A vote to include a 2030 decarbonisation target in the government’s energy bill has been voted down by a majority of 23 MPs in the House of Commons. Here’s the pick of the reaction.
Tim Yeo, Conservative MP and chairman of the energy and climate change select committee
“The Commons has missed an opportunity today to provide more clarity for investors on the future direction of energy policy. Unfortunately this could mean that urgently needed investment in our energy infrastructure will be slower and the risk of a capacity crisis greater.
“The continuing uncertainty that will result increases the perceived risk of investment and will therefore raise capital costs, meaning that consumers may ultimately pay more for the new power plants that need to be built.
“Perhaps more worryingly, failure to introduce a clean energy target now could make it harder for the UK to meet its long-term carbon reduction targets, forcing future governments to take more costly action to curb emissions later when the impacts of a changing climate become more acute.
“Fortunately, the House of Lords still has a chance to amend the energy bill to ensure the government takes the advice of its statutory independent climate advisors for decarbonising the electricity generation industry. I urge my colleagues in the other House to continue the fight.”
Gaynor Hartnell, chief executive of the Renewable Energy Association (REA)
“Today’s vote is disappointing. It makes an EU-level renewables target for 2030 even more important, something the ‘greenest government ever’ is also opposing in Europe.
“Failing to decarbonise our electricity supply industry will have long term consequences both environmentally and economically.
“The government’s own advisors, the Committee on Climate Change, state that relying on gas will only save the country money in a scenario of low gas prices, whereas switching to renewables would save the country £25 to 45 billion by the 2020s.”
Simon Howard, chief executive of the UK Sustainable Investment and Finance Association (UKSIF)
“Although we are of course disappointed that the amendment was defeated, we feel the relatively small government majority on this vote is an indicator of the significant level of cross-party support for a decarbonisation target.
“As the energy bill moves to the Lords, we shall continue to work with the broad alliance of investors, businesses and NGOs in order to ensure that investors get the certainty they need to make the long-term decisions that are vital for a UK economic recovery.”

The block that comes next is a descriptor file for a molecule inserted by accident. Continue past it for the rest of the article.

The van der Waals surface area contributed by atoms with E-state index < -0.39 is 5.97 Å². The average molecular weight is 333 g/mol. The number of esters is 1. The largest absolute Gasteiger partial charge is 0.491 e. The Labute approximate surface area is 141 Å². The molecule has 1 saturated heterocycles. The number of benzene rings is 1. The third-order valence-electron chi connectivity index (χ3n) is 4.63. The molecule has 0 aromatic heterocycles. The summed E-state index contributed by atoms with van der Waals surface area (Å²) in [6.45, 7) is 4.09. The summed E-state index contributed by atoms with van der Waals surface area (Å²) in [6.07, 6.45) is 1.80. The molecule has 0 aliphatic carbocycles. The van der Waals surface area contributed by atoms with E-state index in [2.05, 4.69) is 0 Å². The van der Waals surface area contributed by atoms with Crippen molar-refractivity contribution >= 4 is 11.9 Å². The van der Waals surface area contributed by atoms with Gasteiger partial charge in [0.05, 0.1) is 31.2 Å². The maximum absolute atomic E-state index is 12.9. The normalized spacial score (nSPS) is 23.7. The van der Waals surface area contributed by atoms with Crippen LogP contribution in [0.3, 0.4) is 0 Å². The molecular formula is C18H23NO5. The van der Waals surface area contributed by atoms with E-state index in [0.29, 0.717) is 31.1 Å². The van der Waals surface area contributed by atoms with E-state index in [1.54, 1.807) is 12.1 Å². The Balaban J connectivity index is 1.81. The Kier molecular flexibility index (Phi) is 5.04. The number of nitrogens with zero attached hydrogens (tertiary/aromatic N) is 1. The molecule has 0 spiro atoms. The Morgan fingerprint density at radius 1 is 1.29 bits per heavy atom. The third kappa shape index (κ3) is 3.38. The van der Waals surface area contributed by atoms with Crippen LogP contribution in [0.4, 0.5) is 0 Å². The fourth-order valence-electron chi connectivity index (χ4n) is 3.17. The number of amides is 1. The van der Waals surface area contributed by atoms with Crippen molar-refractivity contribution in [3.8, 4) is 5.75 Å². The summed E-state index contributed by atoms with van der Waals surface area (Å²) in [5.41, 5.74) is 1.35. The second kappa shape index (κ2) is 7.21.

Mark Kenber, CEO of the Climate Group
“Today’s debate and the vote on the energy bill’s decarbonisation target has ended in utter disappointment.
“The UK has missed the opportunity to send a signal across the globe to low-carbon industry that we are open for their business and investment.
“The UK has been an important location for investment in the green economy and we are fortunate to have world leaders in offshore wind, marine technology, low-carbon financing and engineering on our shores. The lack of a decarbonisation target means we are a step closer to losing these talented entrepreneurs, and the socio-economic benefits they bring, to more supportive nations.
“Allowing high-carbon energy generation and excluding low and no-carbon sources is a fundamental mistake, we are squandering the value we have already created and it will lock the UK into a high-carbon pathway which will make it much more expensive for us to meet our domestic and international climate change obligations.”
Matthew Spencer, director of the Green Alliance
“In the end, cautious optimism is a better approach to politics than pessimism.
“The pessimists who think climate change is too hard to tackle may have scraped a win this time, but we expect the Lords will be even more positive than MPs about the ability of a decarbonisation goal to drive investment and cost reduction.”
Benny Peiser, director of the Global Warming Policy Foundation (GWPF)
“I would interpret the vote as a clear signal that Britain is no longer prepared to do any unilateral target-setting. It’s a big blow to the green lobby, who were adamant that they wanted to get this through. They failed to do so.
“I think parliament today sent out a clear signal that green issues are not the top priority anymore, but economic recovery, and in particular, the prospect of a shale revolution in Britain [which] will turn the energy strategy upside down.
“What the vote clearly indicates is that the green lobby no longer has the majority, and the majority of parliament now puts economic issues on top of any environmental concerns. That’s the signal and that is how the market will read this vote.
“I think it will deter any investor from relying on any long-term policies and it’s a clear signal that Britain no longer will go it alone on renewable energy.”